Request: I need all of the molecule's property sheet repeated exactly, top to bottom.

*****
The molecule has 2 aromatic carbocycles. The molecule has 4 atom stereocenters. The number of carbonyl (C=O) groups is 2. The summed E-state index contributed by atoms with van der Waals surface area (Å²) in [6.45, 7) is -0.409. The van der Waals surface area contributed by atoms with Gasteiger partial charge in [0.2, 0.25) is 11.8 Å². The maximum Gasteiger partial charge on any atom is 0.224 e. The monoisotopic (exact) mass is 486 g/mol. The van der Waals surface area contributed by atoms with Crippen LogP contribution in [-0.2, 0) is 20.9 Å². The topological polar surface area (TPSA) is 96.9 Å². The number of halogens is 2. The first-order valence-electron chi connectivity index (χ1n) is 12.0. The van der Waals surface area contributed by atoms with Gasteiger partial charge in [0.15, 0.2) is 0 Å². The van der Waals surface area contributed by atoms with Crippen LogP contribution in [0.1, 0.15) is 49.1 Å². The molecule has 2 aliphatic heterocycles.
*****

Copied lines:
The molecule has 2 aromatic carbocycles. The molecule has 4 atom stereocenters. The number of carbonyl (C=O) groups is 2. The summed E-state index contributed by atoms with van der Waals surface area (Å²) in [6.45, 7) is -0.409. The van der Waals surface area contributed by atoms with Gasteiger partial charge in [0.2, 0.25) is 11.8 Å². The maximum Gasteiger partial charge on any atom is 0.224 e. The monoisotopic (exact) mass is 486 g/mol. The van der Waals surface area contributed by atoms with Crippen LogP contribution in [-0.2, 0) is 20.9 Å². The topological polar surface area (TPSA) is 96.9 Å². The number of halogens is 2. The first-order valence-electron chi connectivity index (χ1n) is 12.0. The van der Waals surface area contributed by atoms with Gasteiger partial charge in [0.15, 0.2) is 0 Å². The van der Waals surface area contributed by atoms with Crippen LogP contribution in [0.1, 0.15) is 49.1 Å². The molecule has 2 aliphatic heterocycles.